This collage helped solve a crime. Robert Rauschenberg, Collection, 1954-55; image via the New York Observer.
“From the outside it was clear that the building known generally as ‘Old Meats’ had eased under the hegemony of the horticulture department.” So begins Jane Smiley’s 1995 campus satire, Moo; from that first sentence I knew it was the only book I needed for the weekend. It had that tone—that late-century Midwestern tone. You hear it in Jonathan Franzen’s first two novels, and in Infinite Jest, too. It’s the sound of an omniscient narrator who is sophisticated and slightly wry and who, at the same time, belongs to a safe, stable, neighborly community, the sort of place where things can be “known generally.” Maybe because I grew up on the East Coast, in a city—or maybe just because it is so manifestly pre-Internet—that kind of sentence is as soothing and inviting to me as “Once upon a time.” And Moo lived up to its promise. —Lorin Stein
What happens when myth becomes reality? For the residents around Maine’s North Pond, a legend about a hermit became strikingly less legendary when the hermit, a man by the name of Christopher Knight, was found and arrested last year during a burglary attempt. For twenty-seven years, Knight had lived in the woods of Maine in a tent, never communicating with the outside world (except once, when he passed a hiker). “Silence is to me normal, comfortable,” he tells Mike Finkel, a journalist for GQ. “I’m not used to seeing people’s faces. There’s too much information there.” What’s remarkable about Knight’s story is that there wasn’t any particular reason he chose to disappear. He merely started driving one day and didn’t stop until he came across his camp in the woods. “I found a place where I was content.” Thoreau couldn’t have summed it up better himself. —Justin Alvarez
Sixty years ago in Williamsburg, Brooklyn, the NYPD pinned a crime spree on four innocent men. What else is new, you might say. Well, a researcher has brought the malfeasance to light, and a collage by Robert Rauschenberg helped solve the mystery. Specifically, it was “Collection,” which Rauschenberg composed in the mid-fifties from newspapers containing accounts of the crimes. The Observer tells the story, which is full of crooked cops and falsified documents and botched autopsies and noirish goings-on under the Williamsburg Bridge; Rauschenberg’s involvement, however peripheral, makes the whole thing impressively surreal. —Dan Piepenbring
Many clichéd things can be said of the stories in Justin Taylor’s new collection, Flings. They’re hilarious and heartbreaking; there’s an existential loneliness to their characters; there’s a stark beauty in their sentences. But these sentiments smooth over the messy truths that Taylor works with—he’s managed to gather up all the confusion, repressed aggression, and misplaced acceptance of growing up in the nineties and becoming a young adult in the twenty-first century. Taylor isn’t afraid to place his characters squarely in our place and time. The narrator of “Sungold” manipulates his boss—a coked-up, alcoholic, trust-funded man-baby who owns an unnamed pizza chain—into not being so much of a fuck-up. In “Mike’s Song,” a brother and sister and their divorced father attend a Phish concert together. But behind his contemporary premises, Taylor is practicing a brand of acute, oblique realism that stretches back to Carver and Yates and even to Sherwood Anderson, in which events act as triggers for memories that are the real story. —Andrew Jimenez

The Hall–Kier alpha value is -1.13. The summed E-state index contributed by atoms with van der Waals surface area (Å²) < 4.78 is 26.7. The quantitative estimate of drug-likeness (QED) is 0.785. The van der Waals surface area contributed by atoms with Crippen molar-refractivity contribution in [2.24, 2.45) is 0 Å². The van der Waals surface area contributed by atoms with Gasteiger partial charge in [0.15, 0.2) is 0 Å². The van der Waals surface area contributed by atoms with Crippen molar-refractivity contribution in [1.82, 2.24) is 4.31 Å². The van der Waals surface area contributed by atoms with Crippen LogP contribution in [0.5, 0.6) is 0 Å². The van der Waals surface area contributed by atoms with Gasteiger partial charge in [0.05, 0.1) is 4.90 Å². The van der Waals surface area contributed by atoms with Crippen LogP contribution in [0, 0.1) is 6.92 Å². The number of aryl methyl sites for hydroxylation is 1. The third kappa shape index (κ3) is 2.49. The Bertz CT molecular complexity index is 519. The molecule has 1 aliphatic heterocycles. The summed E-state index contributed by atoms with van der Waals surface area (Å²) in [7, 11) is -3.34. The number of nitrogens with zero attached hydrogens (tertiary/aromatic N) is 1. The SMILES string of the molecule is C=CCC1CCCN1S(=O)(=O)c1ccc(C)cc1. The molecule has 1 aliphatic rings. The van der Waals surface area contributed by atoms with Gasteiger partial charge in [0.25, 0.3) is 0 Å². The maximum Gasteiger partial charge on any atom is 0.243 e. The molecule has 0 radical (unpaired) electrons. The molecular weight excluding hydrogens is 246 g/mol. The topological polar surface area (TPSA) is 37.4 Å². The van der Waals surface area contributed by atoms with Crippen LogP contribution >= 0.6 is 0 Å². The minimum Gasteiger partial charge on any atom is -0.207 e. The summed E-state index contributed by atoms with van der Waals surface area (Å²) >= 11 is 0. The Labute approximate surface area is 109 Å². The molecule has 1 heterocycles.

It’s back-to-school time again, and there’s probably no more effective way to burden these precious last days of summer with anxiety dreams than to delve into a campus novel. And yet, I have no regrets about picking up Kingsley Amis’s Lucky Jim, a classic about a young lecturer at a provincial English university who’s not too ambitious—he just wants not to be fired and also for this one girl to like him. Lucky Jim sends up the boredom and futility of midcentury academic pretension; the sour little cover illustration from Eric Hanson on the NYRB Classics edition is a nice bonus. In a characteristically witty passage, Amis unpacks the doublespeak of the phrase “Can I have a word with you?” among colleagues: “This was the most dreadful of all summonses … Intellectually, Dixon could conceive of such a request leading to praise for work done on indexing Welch’s notes for his book, to the offer of a staff post on Medium Aevum, to an invitation to an indecent house party, but emotionally and physically he was half-throttled by the certainty of nastiness.” —Chantal McStay
The popularity of the ironic urban musical has soared since its conception around the 1960s. Smash hits such as Guys and Dolls and Chicago, plus more recent shows like Hedwig and the Angry Inch and Urinetown, have all deconstructed the traditional sincerity that characterized musical theater at the beginning of the twentieth century. But how do we look back at the simplistic and silly musicals that we used to know and love? “I’m not ironic, I’m not very urban. I love trees. I hope I’ll never stop loving them. Trees, green meadows … who cannot love them?” That’s Oscar Hammerstein II defending the sentimentality of his lyrics with a Maria Von Trapp–esque list of his favorite things. When Hammerstein died fifty-four years ago this month, Times Square and London’s West End both went dark in tribute; the glitz and glamour of musical theater today provide the perfect backdrop for an ironic reaction, but keep them off and we see that, in Hammerstein’s words, “the things we’re sentimental about are the fundamental things in life.” Love, death, conflict … trees. —Helena Sutcliffe
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